The Definition of Law

Law is a set of rules that creates a framework to ensure a peaceful society. When the laws are breached, sanctions can be imposed on those responsible. A precise definition is difficult as legal systems differ and individuals have different ideas about what the law should be.

The law shapes politics, economics, history and society in many ways, and also serves as a mediator between people. It has a profound influence on human life, a fact that was acknowledged by the founders of the United States when they incorporated the Constitution into the legal system.

Law includes all of the rules, ordinances and decisions that are recognized as binding upon citizens in a given jurisdiction. There are four main purposes of the law: establishing standards, maintaining order, resolving disputes and protecting people’s liberties and rights.

Traditionally, the definition of law has been an academic pursuit that draws on philosophy and history, rather than the sciences. The philosophy of law is concerned with the nature of laws, their justification and the process of making them. The history of law is the story of the evolution of legal systems, influenced by the needs of a changing society and the prevalent moral and political theories. Inevitably, the ‘rules of law’ reflect these influences and cannot be reduced to the logical axioms and corollaries of a book of mathematics.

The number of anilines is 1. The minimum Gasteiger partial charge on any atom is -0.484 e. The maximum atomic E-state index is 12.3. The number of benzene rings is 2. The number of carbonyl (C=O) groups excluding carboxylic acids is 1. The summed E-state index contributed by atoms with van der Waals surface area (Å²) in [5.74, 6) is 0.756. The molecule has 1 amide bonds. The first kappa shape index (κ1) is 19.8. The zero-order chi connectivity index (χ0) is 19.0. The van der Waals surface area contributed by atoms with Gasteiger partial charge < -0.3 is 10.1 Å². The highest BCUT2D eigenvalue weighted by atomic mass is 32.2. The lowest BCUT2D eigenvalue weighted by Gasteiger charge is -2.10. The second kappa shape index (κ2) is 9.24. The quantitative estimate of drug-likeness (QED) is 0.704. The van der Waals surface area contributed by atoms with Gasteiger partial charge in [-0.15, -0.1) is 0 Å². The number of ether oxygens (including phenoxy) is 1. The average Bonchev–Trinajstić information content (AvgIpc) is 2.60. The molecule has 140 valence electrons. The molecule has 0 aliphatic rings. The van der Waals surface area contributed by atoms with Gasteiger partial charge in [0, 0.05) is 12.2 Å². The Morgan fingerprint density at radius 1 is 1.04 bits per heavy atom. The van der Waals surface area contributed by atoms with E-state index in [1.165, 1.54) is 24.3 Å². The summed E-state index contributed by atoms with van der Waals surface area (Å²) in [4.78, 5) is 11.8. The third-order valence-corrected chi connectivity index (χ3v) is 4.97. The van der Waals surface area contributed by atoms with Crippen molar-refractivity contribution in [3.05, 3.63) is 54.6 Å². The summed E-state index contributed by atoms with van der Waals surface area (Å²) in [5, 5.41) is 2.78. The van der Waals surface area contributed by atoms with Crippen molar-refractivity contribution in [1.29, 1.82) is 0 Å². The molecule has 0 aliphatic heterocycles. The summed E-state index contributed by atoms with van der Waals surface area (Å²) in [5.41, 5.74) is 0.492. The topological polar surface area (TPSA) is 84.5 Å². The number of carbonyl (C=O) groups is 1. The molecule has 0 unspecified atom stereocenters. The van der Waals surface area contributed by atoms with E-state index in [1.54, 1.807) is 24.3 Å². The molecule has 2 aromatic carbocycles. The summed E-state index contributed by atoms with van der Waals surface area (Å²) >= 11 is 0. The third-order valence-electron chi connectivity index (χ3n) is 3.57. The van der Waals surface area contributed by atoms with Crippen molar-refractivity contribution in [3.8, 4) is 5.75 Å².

From the time of ancient Greek philosophy, philosophers have struggled to define the concept of law. Utilitarian philosopher Jeremy Bentham suggested that the law was “commands, backed by the threat of sanction, from a sovereign to whom people have a habit of obedience”. Jean-Jacques Rousseau and others argued that the law reflected innate moral laws that are unchanging.

In the seventeenth and eighteenth centuries, judges, scholars and writers compiled large collections of legal maxims, which were short statements of principles that informed judicial decision making. These ‘rules of law’ were known as the common law. Until the 19th century, a lawsuit had to be carefully drafted to meet myriad technical requirements, including correctly slotting the case into one of a very limited number of legal pigeonholes (debt, detinue, covenant, special assumpsit, general assumpsit, trespass, trover and replevin).

The practice of law today encompasses a vast range of fields. Criminal law entails punishment for crimes, civil rights include the right to freedom from discrimination, and contracts regulate exchanges of goods, services, money or property. Family law involves marriage and divorce proceedings, and rights of children and property after separation. Commercial law concerns business and finance, while biolaw examines the intersection of law with the biosciences.

The laws of a jurisdiction are embodied in its constitution, statutes and judicial decisions. In a common law system, the judgments of higher courts bind lower court adjudicators, in a doctrine called stare decisis. In contrast, the decisions of higher courts in a civil law system are non-binding on the lower courts and may only be persuasive authority. The laws of a jurisdiction can be further complicated by international treaties and conventions that have been adopted.